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Latitude 2018


Tim Key

Genre: Comedy, One Person Show, Theatre

Venue: Latitude Festival Theatre Tent


Low Down

A brand new 70 minutes, blending poeticals, talking, standing, spotlights, cables, Kronenburg, foot-stamping and old school wistfulness.


I don’t know whether Tim Key is a stand up comedian, storyteller, or actor, but whatever he is, he is very very funny. In his new show, Megadate, he takes the potentially hackneyed comedian’s topic of failed first dates and instead creates something fresh, new and hilarious that relies far more on his rich and adjective-laden prose than on any actual story.


Returning to stand up after three years, and having found further fame on stage and screen (which he never ceases to mention), Megadate utilises Key’s expert comic timing and extreme silliness to make this one of the most enjoyable shows I’ve seen in ages.


I have seen Tim Key before, and he has definitely developed a formula for his performances, but it’s one that really works. The central story is merely a vehicle for him to spin off into rants or anecdotes about his mum eating cheese (for example). His writing is exaggerated, highly visual and utterly ridiculous, so as I imagine his mother ‘snouting’ a kilo of cheddar around the kitchen floor before clawing off a chunk, which she feeds into her mouth via the ‘travelator’ of a Carr’s water biscuit, the imagery he conjures, combined with his delivery is so hilarious I find it hard to breathe.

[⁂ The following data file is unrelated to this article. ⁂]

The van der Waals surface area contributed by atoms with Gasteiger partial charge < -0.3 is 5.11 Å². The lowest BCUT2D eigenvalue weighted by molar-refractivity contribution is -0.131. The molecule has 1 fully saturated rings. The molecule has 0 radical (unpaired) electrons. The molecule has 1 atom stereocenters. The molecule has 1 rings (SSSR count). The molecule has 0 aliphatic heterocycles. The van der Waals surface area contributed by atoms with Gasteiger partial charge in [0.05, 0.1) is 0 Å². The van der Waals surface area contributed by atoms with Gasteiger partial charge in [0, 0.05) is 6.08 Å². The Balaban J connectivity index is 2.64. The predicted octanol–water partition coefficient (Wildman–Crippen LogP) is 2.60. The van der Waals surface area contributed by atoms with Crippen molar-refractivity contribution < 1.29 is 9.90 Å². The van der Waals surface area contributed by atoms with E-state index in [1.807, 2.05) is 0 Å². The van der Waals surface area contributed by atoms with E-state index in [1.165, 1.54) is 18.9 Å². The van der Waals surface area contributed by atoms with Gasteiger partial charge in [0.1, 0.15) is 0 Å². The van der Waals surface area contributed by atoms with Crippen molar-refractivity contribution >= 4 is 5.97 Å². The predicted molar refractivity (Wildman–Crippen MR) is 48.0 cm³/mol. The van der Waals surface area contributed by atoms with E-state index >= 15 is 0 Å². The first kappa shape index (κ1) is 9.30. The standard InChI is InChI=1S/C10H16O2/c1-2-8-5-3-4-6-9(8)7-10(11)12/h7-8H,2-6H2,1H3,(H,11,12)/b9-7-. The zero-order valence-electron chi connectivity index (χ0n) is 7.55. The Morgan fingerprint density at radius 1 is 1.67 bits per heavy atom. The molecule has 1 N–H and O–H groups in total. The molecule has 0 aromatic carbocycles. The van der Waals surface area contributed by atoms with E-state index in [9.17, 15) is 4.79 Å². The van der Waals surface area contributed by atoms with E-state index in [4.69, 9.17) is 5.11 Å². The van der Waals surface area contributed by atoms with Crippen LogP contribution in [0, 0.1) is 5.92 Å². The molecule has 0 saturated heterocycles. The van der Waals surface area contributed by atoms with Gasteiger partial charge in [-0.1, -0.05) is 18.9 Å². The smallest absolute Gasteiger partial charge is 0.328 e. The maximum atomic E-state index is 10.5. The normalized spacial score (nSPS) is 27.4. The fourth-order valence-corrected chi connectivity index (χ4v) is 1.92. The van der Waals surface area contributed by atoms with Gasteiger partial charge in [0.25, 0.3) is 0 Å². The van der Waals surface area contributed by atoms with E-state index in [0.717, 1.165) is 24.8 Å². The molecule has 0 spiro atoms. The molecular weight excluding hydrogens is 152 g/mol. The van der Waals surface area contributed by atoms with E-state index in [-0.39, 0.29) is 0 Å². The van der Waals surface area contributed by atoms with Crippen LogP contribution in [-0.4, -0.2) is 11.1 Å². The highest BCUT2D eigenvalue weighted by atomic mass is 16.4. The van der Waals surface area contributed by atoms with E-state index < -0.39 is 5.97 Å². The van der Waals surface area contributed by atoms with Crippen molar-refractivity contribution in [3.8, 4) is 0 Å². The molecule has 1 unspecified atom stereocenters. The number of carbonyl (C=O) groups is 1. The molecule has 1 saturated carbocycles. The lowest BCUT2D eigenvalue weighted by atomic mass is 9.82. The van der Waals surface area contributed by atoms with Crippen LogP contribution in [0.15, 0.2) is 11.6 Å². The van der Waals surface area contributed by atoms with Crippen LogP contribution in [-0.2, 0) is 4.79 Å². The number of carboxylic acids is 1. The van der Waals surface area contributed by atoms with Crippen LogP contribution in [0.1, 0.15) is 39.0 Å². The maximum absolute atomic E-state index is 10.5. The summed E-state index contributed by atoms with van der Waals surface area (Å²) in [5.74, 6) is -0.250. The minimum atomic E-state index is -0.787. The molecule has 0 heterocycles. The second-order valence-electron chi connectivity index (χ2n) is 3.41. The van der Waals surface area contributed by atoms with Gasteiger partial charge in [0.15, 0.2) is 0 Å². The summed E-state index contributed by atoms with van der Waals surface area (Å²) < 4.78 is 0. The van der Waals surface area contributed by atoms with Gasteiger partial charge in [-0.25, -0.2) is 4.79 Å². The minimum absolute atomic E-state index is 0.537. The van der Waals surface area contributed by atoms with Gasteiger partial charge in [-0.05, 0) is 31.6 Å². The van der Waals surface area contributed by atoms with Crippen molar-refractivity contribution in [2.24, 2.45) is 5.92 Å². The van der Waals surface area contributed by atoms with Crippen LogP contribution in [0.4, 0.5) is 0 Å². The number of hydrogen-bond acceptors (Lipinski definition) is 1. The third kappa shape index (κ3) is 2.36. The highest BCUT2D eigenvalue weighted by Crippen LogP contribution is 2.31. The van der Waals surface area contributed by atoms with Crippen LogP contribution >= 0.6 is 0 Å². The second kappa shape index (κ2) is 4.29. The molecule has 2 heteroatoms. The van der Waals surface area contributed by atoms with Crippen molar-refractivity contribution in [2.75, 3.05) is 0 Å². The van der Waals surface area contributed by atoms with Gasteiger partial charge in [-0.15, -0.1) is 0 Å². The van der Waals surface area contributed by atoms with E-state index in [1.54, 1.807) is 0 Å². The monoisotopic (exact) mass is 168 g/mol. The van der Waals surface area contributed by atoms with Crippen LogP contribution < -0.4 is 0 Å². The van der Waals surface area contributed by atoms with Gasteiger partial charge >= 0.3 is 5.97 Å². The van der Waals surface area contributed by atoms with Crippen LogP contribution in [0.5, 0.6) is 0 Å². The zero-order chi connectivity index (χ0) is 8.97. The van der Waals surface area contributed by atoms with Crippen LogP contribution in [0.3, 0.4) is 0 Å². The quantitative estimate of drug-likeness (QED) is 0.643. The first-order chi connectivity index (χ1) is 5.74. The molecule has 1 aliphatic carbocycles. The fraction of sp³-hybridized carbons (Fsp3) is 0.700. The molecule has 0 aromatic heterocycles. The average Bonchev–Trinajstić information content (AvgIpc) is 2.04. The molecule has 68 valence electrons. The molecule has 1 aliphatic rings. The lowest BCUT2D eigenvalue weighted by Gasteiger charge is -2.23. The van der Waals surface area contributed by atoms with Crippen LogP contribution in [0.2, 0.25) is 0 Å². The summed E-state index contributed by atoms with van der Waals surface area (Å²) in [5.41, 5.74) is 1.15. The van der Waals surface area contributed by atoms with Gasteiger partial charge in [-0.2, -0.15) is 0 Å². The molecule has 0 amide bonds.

Two other features mark Key’s style. At seemingly random points and for random lengths of time he shouts what he’s saying off mic. It’s a weird thing to do, and I’m not sure why it works, but it really does up the hilarity stakes. Perhaps because it makes him seem weird and like a man on the edge, but also at all times fully in control. He also peppers his story with little poems that he reads from playing cards he pulls from his pocket. Some are funny non sequiturs, some slightly longer, but you find yourself looking forward to the next time he’s pulls a card from his pocket, anticipating the new heights of bonkers that might be reached.


Key’s onstage persona is all contradiction – on the one hand swagger and boasting about his Perrier award and expectation of getting onto desert island discs, juxtaposed with the sad story of middle aged loneliness and being forced to go to the cinema and bowling alone. Jug of Grolsch at 9.45am anyone?


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